Screengrab via Christopher Mykles (Public Domain)
The largest disciplinary action in esports history forced Renegades to sell its League of Legends franchise earlier this year, and nearly three months later the aggrieved parties are telling their side of the story.
Renegades was forced to sell its position in the LCS on May 8 after Riot Games claimed that the team’s new owner, Christopher “MonteCristo” Mykles, had an under-the-table deal to give former owner Chris Badawi, who was permanently banned from owning an LCS team a year prior, a stake in the team if his indefinite ban was lifted. Riot also alleged the team created an “unsafe environment” for players and that the team “deliberately misled” Riot about a corporate relationship with Challenger side Team Dragon Knights (TDK) pertaining to a player trade the teams made late in the Spring season.
On Jul. 26, an ESPN report detailed what they learned about the investigation after contacting the team, its management, and players. The next day, Renegades’ founder and ousted former owner, Chris Badawi, who was CEO of Renegades when Riot forced them to sell the LCS spot, gave his side in an AMA on r/leagueoflegends.
Mykles, League commentator and owner of Renegades, released a one hour video today detailing how the ruling went down from his perspective and what he perceives are major flaws in Riot’s investigative process. In addition to the video, Mykles released a document detailing both his relevant communication with Riot and documents he sent to them.
The evidence confirms the ESPN report detailing the situation, which states that Mykles was the sole owner of the company, that the trade with TDK was above the board, and that while there was an altercation between Badawi and player Maria “Remilia” Creveling, it was a single incident and the player requested to stay in the house for two weeks after leaving the team, indicating the environment was not “unsafe.”
Mykles also included email correspondence between him and Avi Bhuiyan, Riot’s League Operations Coordinator, who was investigating paperwork relating to the trade between Renegades and TDK. When Mykles brings his lawyer into the discussion, clearly concerned about the line of questioning, the Riot official becomes defensive. One month later on May 8, Mykles is contacted on Skype by Whalen Rozelle, Riot’s Director of Esports, and asked to discuss “issues regarding Renegades.” Mykles attempts to schedule a time to talk when his lawyer will be present, and eventually receives a response to plan to talk on Tuesday morning, May 10, and that Mykles will receive an email if there is “anything urgent.”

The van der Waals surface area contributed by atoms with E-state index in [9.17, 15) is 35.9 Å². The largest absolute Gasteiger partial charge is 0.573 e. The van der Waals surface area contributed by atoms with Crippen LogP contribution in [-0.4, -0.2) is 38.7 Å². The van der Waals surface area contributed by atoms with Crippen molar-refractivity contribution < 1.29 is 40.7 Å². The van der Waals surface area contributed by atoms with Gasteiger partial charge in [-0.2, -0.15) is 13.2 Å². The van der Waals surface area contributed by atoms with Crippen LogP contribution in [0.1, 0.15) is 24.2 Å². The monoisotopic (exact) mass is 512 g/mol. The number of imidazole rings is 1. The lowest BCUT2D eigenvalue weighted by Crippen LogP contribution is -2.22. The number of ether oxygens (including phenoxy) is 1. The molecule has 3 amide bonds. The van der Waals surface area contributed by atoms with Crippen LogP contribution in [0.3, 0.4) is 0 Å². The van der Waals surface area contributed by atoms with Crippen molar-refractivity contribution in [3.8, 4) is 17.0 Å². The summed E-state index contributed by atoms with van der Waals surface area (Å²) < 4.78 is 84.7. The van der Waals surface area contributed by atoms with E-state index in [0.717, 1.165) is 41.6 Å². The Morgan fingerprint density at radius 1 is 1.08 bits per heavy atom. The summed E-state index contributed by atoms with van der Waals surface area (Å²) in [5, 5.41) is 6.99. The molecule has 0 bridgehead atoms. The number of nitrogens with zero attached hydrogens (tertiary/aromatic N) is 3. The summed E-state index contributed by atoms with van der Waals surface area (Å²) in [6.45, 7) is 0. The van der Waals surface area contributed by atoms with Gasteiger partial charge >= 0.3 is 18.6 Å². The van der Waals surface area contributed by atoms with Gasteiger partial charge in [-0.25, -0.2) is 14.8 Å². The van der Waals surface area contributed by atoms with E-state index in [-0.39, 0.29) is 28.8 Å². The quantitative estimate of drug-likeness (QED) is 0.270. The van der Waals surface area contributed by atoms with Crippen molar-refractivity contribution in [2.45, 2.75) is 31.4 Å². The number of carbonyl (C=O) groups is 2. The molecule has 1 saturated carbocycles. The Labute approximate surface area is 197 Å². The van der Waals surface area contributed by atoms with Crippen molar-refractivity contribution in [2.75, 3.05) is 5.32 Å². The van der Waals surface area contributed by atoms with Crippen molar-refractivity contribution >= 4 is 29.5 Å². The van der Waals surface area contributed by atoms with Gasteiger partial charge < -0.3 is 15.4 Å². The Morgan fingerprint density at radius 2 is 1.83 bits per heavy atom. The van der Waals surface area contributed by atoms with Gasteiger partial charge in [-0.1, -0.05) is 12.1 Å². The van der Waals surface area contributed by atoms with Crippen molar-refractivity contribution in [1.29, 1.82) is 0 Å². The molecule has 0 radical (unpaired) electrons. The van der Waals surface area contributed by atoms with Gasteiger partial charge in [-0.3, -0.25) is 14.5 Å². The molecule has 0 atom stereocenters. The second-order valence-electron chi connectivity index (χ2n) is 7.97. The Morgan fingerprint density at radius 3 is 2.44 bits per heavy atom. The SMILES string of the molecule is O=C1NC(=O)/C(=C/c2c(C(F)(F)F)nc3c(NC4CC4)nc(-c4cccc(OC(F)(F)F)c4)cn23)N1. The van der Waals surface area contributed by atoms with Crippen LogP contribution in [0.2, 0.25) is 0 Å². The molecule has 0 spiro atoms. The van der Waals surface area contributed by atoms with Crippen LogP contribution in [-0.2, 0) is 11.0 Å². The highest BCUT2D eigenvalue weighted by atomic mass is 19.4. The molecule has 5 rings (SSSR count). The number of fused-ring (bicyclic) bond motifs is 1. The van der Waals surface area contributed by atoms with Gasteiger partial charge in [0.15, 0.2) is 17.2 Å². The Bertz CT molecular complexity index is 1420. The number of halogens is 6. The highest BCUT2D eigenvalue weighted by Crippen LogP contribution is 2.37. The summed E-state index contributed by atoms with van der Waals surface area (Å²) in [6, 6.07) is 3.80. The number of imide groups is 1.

Under three hours later, according to Mykles’ screenshots, he received an email from Rozelle notifying him of the ruling forcing him to sell his team.
The evidence Mykles has put forth paints a picture of an investigative process where he, as the primary aggrieved party, was kept in the dark, never informed of the proceedings, and blindsided by the announcement.
Mykles has little to gain from disclosure. He won’t get his team back. He’s already sold the spot to EnVyUs. He already explored legal action, but says confidential clauses in contracts with Riot, likely limiting liability, means litigation isn’t worth it. He could even damage his career, costing him opportunities to commentate at Riot events in the future. But Mykles claims an “ethical obligation” to ensure third party investigations with transparency are used in the disciplinary process, not only for Riot but other parties in esports.
“This is not an acceptable way to be doing business in an expanding industry where these assets are very valuable and people are professionally invested in them,” Mykles said.
Whether that changes remains to be seen. Riot has not released the evidence they collected that prompted them to make such a harsh ruling, and it seems unlikely they’d make such an important decision, one that has a large affect on their esports ecosystem, potentially scaring off interested investors, without good reason. But we don’t know those reasons, and Riot has not disclosed them, and likely will not disclose them, so with publicly available knowledge, the ruling seems patently unfair to Mykles, especially when he was essentially never involved or privy to the process.
That’s something that should certainly change, and perhaps Mykles providing this information will lead esports in that direction.
You can watch Mykles’ video in whole below.